Oh! let me worship thee!
But, dearest, why that dark look?
Lucifer. Let it not
Cloud thine even with its shadow: but the ground
Of all great thoughts is sadness; and I mused
Upon passed happiness. Well--be it passed!
Did Lucifer, as I do, gaze on thee,
The flame of woe would flicker in his breast,
And straight die out--the brightness of thy beauty
Quenching it as the sun doth earthly fire.
Elissa. Nay, look not on me so intensely sad.
Lucifer. Forgive me: it was an agony of bliss.
I love thee, and am full of happiness.
My bosom bounds beneath thy smile as bounds
The sea's unto the moon, his mighty mistress;
Lying and looking up to her, and saying,
Lovely! lovely! lovely! lady of the heavens!
Oh! when the thoughts of other joyous days,
Perchance, if such may be, of happier times,
Are falling gently on the memory
Like autumn's leaves distained with dusky gold,
Yet softly as a snowflake; and the smile
Of kindliness, like thine, is beaming on me,
Oh! pardon, if I lose myself, nor know
Whether I be with heaven or thee.
Elissa. Use not
Such ardent phrase, nor mix the claim of aught
On earth with thoughts more than with hopes of heaven.
Lucifer. Hopes, lady! I have none.
Elissa. Thou must have. All
Have hopes, however wretched they may be,
Or blessed. It is hope which lifts the lark so high,
Hope of a lighter air and bluer sky;
And the poor hack which drops down on the flints,
Upon whose eye the dust is settling, he
Hopes, but to die. No being exists, of hope
Of love, void.
Lucifer. Yes, one is; the ancient Ill,
Dwelling and damned through all which is: that spirit
Whose heart is hate--who is the foe of God--
The foe of all.
Elissa. How knowest thou such doth live?
If one there be, the spirit foe of man,
It is only that inferiors still must strive.
With God they cannot strive nor dare to deem.
What single star could in itself abide
The onset of the armies of the heavens?
How then all armies his, who all hath made?
And made in love? Oh, trust me, never fell
By love, a spirit or earthly or of heaven.
Rather by love they are regenerate; love,
Mind's happiest privilege, of all living things
The sole sufficing reason. A trinity
There seems of principles, which represent
And rule created life; the love of self,
Our fellows, and our God. In all there reigns
One common feeling; each maintains the other;
Compatible all--all needful; this to life,
To virtue, that, to bliss, all. All, together,
Source, end, perfection show of being create.
From these three principles cometh every deed,
Desire, will, reasoning, good or bad; to these
They all determine--sum and scheme: the three
In centre and in round one--wrap life's world
Sky--wise. Hail! air of love, whereby we live;
How sweet, how fragrant! Spirit, though unseen--
Void of gross sign--is scarce a simple essence,
Immortal, immaterial, though it be.
One only simple essence liveth--God,--
Creator, uncreate. The brutes beneath,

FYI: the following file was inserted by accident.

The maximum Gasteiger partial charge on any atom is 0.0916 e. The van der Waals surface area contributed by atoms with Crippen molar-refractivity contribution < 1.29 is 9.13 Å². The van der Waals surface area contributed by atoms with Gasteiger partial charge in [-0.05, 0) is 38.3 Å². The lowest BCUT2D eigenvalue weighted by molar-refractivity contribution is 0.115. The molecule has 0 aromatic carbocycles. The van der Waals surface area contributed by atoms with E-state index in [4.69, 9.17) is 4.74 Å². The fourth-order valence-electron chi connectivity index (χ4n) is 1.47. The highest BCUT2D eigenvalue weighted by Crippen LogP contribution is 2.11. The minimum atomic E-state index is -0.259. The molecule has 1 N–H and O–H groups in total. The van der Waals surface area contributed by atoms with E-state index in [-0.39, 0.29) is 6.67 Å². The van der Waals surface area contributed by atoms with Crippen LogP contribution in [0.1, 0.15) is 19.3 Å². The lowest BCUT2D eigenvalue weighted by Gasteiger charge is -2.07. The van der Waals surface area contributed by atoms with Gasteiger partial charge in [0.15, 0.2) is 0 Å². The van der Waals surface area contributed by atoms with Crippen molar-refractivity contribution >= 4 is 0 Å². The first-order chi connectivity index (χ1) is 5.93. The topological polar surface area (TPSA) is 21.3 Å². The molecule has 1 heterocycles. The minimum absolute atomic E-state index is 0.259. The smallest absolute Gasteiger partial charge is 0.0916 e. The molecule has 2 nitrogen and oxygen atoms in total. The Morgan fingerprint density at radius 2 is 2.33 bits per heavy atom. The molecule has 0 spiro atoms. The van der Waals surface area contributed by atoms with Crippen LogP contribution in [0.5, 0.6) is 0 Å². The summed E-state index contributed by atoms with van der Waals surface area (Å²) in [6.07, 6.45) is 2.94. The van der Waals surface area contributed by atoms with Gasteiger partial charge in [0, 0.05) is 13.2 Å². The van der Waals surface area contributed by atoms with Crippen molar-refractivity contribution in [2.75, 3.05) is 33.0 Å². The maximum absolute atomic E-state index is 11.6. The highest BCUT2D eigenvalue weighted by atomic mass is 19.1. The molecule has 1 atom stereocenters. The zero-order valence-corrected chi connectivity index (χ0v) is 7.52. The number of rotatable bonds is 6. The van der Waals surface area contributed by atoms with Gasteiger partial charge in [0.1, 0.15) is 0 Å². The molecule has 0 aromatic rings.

The angels high above us, with ourselves,
Are but compounded things of mind and form.
In all things animate is therefore cored
An elemental sameness of existence;
For God, being love, in love created all,
As he contains the whole, and penetrates.
Seraphs love God, and angels love the good:
We love each other; and these lower lives,
Which walk the earth in thousand diverse shapes,
In whose mean being see God's humility,
According to their reason, love us too;
The most intelligent affect us most.
Nay, man's chief wisdom's love--the love of God.
The new religion--final, perfect, pure--
Is that of mercy and love. Heaven's great command--
Our all--sufficing precept--is't not love?
Truly to love ourselves we must love God--
To love God we must all his creatures love--
To love his creatures, both ourselves and him.
Thus love is all that's wise, fair, good, and happy.
Lucifer. How knowest thou God doth live? Why did he not,
With that same hand which scattered o'er the sky,
As this small dust I strew upon the wind,
Yon countless orbs, aye fixing each on him
Its flaming eye, which winks and blenches oft
Beneath his glance,--with the finger of that hand
Which spangled o'er infinity with suns,
And wrapped it round about him as a robe,
Why did he not write out his own great name
In spheres of fire, that heaven might alway tell
To every creature, God? If not, then why
Should I believe when I behold around me
Nought, scarce, save ill and woe?
Elissa. God surely lives!
Without God all things are in tunnel darkness.
Let there be God, and all are sun--all God.
And to the just soul, in a future state,
Defect's dark mist, thick--spreading o'er this vale,
Shall dim the eye no more, nor bound survey;
And evil, now which boweth being down
As dew the grass, shall only fit all life
For fresher growth and for intenser day,
Where God shall dry all tears as the sun dew.
Lucifer. O lady! I am wretched.
Elissa. Say not so.
With thee I could not deem myself unhappy.
Hark to the sea! Like the near hum it sounds
Of a great city.
Lucifer. Say, the city earth;
For such these orbs are in the realms of space.
Elissa. I dreamed once that the night came down to me;
In figure, oh! too like thine own for truth,
And looked into me with his thousand eyes;
And that made me unhappy; but it passed;
And I half wished it back. Mind hath its earth
And heaven. The many petty common thoughts
Whereon we daily tread, as it were, make one,
And above which few look; the other is
That high and welkin--like infinity,--
The brighter, upper half of the mind's world,
Thick with great sun--like and constellate thoughts;
And in the night of mind, which is our sleep,
These thoughts shine out in dreams. Dreams double life;
They are the heart's bright shadow on life's flood;
And even the step from death to deathlessness,
From this earth's gross existence unto heaven,
Can scarce be more than from the harsh hot day,